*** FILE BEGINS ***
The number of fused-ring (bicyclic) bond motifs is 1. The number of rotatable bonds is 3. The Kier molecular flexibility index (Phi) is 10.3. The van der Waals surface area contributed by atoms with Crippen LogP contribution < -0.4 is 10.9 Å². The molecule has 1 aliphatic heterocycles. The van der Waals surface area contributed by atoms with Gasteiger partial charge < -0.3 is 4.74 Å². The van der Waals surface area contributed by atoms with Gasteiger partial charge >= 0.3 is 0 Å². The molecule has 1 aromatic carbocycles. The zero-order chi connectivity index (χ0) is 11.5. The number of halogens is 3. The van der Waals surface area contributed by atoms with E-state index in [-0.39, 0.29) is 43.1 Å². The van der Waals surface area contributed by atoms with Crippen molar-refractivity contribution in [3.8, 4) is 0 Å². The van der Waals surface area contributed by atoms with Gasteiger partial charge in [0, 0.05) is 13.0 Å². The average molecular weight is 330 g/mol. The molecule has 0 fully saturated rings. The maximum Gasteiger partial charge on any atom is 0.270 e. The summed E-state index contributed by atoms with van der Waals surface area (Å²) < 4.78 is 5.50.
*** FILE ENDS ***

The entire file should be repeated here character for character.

The number of fused-ring (bicyclic) bond motifs is 1. The number of rotatable bonds is 3. The Kier molecular flexibility index (Phi) is 10.3. The van der Waals surface area contributed by atoms with Crippen LogP contribution < -0.4 is 10.9 Å². The molecule has 1 aliphatic heterocycles. The van der Waals surface area contributed by atoms with Gasteiger partial charge < -0.3 is 4.74 Å². The van der Waals surface area contributed by atoms with Gasteiger partial charge >= 0.3 is 0 Å². The molecule has 1 aromatic carbocycles. The zero-order chi connectivity index (χ0) is 11.5. The number of halogens is 3. The van der Waals surface area contributed by atoms with E-state index in [-0.39, 0.29) is 43.1 Å². The van der Waals surface area contributed by atoms with Crippen molar-refractivity contribution in [3.8, 4) is 0 Å². The van der Waals surface area contributed by atoms with Gasteiger partial charge in [0, 0.05) is 13.0 Å². The average molecular weight is 330 g/mol. The molecule has 0 fully saturated rings. The maximum Gasteiger partial charge on any atom is 0.270 e. The summed E-state index contributed by atoms with van der Waals surface area (Å²) < 4.78 is 5.50.